Tuesday, September 30, 2008

Afghanistan: Karzai wants to make nice with Mullah Omar?

Say it isn't so.

Afghans use Saudis to broker peace with Taliban. The Brits are in on it, too. For crying out loud, even the Italians are waving the white flag around.

Mr Karzai said he had asked King Abdullah, the Saudi monarch, to help broker a settlement with the extremist religious movement, which was ousted from power by a US-led coalition in the wake of al-Qaeda's terrorist attacks on America in 2001.

Speaking during a ceremony to mark the religious festival of Eid, Mr Karzai said he had made a direct plea to Mullah Omar, the cleric who has overseen the Taliban's revival across Afghanistan's Pashtun heartland. "A few days ago I called upon their leader, Mullah Omar, and said 'My brother, my dear, come back to your homeland, come and work for the peace and good of your people and stop killing your brothers'."

Mr Karzai said he had offered the Taliban leadership a guarantee of protection from international forces in Afghanistan, if they returned for peace talks: "They should come back and not be afraid of the foreigners. I will stand in front of the foreigners."

The spread of fierce fighting in Afghanistan has revived interest in negotiating with "reconcilable" members of the Taliban - those willing to renounce ties to al-Qaeda in return for a role in government. A senior US official said this week that military force could not be regarded as a "comprehensive" solution to the challenges in Afghanistan. "In some cases you have to be willing to reach across the table and shake the hand of the guy who is trying to kill you," the official said.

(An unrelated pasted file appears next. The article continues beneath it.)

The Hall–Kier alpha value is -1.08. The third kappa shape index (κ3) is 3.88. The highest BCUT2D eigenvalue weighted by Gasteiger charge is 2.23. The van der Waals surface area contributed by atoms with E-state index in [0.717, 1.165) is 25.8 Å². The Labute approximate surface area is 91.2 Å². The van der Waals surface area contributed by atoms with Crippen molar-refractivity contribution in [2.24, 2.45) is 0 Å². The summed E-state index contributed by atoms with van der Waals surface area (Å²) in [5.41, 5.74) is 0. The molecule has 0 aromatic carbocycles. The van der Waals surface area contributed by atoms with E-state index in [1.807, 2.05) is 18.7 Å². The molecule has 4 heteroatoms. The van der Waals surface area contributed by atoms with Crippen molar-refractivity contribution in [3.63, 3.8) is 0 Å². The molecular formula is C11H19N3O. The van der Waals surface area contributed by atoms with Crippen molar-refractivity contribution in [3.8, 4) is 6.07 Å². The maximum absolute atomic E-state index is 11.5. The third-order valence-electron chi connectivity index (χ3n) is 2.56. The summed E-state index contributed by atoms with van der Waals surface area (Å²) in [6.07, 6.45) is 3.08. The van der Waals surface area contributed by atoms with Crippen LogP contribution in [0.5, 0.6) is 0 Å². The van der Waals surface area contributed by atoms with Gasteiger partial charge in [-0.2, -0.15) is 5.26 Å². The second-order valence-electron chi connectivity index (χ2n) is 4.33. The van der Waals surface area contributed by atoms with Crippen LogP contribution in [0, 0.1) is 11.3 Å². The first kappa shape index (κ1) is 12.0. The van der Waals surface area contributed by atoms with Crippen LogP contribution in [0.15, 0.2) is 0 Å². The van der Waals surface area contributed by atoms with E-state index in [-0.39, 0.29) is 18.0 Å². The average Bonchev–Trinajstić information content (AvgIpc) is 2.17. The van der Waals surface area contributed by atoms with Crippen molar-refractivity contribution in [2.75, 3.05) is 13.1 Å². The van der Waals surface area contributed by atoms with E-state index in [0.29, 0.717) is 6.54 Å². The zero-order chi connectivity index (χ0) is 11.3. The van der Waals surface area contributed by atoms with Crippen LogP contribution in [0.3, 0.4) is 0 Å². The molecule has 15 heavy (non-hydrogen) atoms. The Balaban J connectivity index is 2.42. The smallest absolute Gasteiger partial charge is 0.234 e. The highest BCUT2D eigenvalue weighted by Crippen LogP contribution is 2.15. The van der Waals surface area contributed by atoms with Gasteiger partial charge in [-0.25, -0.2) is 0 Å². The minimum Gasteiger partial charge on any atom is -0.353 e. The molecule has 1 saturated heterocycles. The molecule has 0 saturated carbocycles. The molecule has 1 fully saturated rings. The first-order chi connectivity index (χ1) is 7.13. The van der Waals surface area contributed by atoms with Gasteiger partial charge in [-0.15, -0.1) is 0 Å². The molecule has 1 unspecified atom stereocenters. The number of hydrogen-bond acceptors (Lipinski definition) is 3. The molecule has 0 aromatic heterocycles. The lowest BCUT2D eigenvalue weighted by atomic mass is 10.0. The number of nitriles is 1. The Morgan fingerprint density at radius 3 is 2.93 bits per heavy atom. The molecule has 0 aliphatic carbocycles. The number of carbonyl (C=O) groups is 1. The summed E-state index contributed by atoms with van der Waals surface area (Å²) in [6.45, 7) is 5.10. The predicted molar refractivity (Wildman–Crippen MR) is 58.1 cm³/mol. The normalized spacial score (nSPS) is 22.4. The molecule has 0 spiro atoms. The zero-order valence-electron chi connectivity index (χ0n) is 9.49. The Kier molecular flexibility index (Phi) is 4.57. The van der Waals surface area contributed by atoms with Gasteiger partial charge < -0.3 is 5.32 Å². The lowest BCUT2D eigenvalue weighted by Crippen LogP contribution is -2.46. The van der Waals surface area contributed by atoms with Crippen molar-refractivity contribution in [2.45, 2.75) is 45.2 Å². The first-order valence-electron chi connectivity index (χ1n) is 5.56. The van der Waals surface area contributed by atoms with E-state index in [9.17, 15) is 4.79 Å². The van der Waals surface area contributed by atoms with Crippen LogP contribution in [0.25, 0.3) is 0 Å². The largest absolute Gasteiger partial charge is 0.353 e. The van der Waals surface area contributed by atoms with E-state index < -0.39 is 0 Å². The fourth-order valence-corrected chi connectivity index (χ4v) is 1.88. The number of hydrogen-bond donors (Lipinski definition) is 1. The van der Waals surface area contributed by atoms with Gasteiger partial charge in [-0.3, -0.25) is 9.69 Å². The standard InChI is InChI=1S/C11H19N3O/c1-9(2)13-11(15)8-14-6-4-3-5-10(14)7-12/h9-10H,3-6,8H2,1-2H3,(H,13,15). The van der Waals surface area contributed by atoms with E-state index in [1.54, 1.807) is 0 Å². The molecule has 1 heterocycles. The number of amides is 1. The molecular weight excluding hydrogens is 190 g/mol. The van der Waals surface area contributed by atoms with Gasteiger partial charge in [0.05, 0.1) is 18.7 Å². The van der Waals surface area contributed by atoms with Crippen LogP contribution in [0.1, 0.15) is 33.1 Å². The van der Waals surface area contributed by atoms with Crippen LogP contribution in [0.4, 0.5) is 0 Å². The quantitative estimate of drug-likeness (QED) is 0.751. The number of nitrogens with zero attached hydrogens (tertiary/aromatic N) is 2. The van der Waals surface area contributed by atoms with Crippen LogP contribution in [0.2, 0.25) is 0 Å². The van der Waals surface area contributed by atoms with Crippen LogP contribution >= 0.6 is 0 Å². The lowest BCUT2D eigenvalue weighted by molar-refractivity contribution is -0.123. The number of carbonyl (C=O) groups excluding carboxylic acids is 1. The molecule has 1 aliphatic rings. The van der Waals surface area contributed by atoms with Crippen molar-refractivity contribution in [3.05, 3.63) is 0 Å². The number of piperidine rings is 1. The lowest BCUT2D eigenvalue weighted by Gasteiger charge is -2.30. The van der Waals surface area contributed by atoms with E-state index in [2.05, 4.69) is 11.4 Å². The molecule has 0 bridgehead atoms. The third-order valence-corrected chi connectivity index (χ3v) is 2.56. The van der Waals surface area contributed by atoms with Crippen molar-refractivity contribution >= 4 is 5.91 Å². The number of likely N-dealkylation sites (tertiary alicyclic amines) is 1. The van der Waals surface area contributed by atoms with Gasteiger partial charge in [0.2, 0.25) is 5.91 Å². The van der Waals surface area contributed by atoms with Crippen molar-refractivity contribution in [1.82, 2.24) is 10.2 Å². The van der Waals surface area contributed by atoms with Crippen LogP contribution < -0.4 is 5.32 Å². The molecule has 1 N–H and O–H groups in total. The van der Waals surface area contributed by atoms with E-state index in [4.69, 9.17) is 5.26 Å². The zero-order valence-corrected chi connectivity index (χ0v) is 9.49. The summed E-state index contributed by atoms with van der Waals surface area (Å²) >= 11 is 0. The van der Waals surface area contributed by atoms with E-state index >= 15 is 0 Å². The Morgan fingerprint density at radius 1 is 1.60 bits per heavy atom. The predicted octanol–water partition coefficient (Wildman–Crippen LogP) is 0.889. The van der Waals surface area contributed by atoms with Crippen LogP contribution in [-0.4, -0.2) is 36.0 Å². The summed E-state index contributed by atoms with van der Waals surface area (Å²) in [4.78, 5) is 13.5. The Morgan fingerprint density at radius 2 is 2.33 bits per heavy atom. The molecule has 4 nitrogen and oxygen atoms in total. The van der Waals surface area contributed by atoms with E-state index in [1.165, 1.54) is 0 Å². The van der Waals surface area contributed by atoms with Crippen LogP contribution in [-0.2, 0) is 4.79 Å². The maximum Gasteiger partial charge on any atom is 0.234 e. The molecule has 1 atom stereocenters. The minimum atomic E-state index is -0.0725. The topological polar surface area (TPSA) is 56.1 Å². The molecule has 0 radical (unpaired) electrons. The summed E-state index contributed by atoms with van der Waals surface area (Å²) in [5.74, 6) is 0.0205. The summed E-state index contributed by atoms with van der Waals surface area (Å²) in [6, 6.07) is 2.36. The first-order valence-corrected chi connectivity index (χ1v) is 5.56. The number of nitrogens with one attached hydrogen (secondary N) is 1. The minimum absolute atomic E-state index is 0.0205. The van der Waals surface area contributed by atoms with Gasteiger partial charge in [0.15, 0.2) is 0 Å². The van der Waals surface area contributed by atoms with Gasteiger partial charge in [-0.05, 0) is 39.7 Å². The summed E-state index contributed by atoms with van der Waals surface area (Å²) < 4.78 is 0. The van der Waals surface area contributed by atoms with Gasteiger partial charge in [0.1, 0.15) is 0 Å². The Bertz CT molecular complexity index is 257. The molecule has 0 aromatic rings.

Up to 3,000 people are estimated to have been killed in fighting this year, including more than 200 coalition soldiers, making it the most deadly year since the Taliban were overthrown in 2001.

The Saudi mediation, which has relied on significant assistance from British intelligence, has involved forging regular contacts between Taliban defectors and their former contacts in the movement. Mr Karzai said the Saudi monarch's role as custodian of Islam's holiest shrines granted King Abdullah a unique authority to seek peace.

He said: "For the last two years, I've sent letters to the king of Saudi Arabia, and I've sent messages, and I requested from him as the leader of the Islamic world, for the security and prosperity of Afghanistan and for reconciliation in Afghanistan."

A message meanwhile issued by Mullah Omar called on the 70,000 foreign troops operating in Afghanistan to pull out. Mullah Omar has evaded capture since his regime collapsed despite a $25 million bounty on his head. He also offered a peace deal but only on the most extreme terms.

"I say to the invaders: if you leave our country, we will provide you the safe context to do so," he said. "If you insist on your invasion, you will be defeated like the Russians before you."

Core Taliban demands are unacceptable to Mr Karzai's Western backers and the Taliban has cast doubt on the Afghan leader's credibility as a negotiating partner. But even the most bitterly anti-Taliban elements of Afghanistan's ruling factions have supported talks with the Taliban. The former president, Burhanuddin Rabbani, said a broad spectrum of Afghan political leaders have held meetings with the group.

They just never learn, do they?